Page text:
Most people would not consider Spanish necessarily under resourced. However, considering the word error rate in products like the Speech Recognition feature on a Hyundai, Mercedes Benz or text classification generally on social media platforms, which is skewed towards English centric content, there seems to certainly be a performance gap between contemporary #Spanish speech in the US and products developed for that demographic of speakers.
Lyrics are a great reference point for spoken #speech. This contrasts greatly with long form news articles, which are almost academic in tone. Read speech also carries a certain intonation, which does not reflect the short, abbreviated or ellipses patterning common to spoken speech. As such, knowing how to parse the letras.com pages may be a good idea for those refining and expanding language models with “real world speech”.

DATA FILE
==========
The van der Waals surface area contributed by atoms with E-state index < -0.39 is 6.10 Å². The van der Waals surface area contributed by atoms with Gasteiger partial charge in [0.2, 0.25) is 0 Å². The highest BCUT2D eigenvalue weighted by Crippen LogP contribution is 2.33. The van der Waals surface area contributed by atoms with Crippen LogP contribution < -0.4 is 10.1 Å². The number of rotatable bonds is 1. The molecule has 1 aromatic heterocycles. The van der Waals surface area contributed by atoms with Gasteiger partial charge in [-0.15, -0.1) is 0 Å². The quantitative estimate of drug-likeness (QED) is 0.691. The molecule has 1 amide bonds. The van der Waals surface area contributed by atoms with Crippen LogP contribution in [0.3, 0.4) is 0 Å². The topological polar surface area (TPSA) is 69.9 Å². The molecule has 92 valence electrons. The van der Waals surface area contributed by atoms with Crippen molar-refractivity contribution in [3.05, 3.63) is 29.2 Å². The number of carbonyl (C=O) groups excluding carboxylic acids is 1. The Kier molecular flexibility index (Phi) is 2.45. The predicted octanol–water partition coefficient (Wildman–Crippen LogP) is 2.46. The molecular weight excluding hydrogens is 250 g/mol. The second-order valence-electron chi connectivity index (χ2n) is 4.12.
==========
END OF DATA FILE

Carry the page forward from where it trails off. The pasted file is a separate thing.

Point to Letras.com
Retrieve Artist Songs
Generate individual texts for songs until complete.
Repeat until all artists in artists file are retrieved.
The above steps are very abbreviated and even the description below perhaps too short. If you’re a beginner, feel free to reach out to email@example.com. I’d rather deal with the beginner more directly; experienced python programmers should have no issue with the present documentation or modifying the basic script and idea to their liking.
In NLP, the number one issue will never be a lack of innovative techniques, community or documentation for commonly used libraries. The number one issue is and will continue to be a proper sourcing and development of training data.
Many practitioners have found that the lack of accurate, use case specific data are better than a generalized solution, like BERT or other large language models. These issues are most evident in languages, like Spanish, that do not have as high of a presence in the resources that compose BERT, like Wikipedia and Reddit.
Song Lyrics As Useful Test Case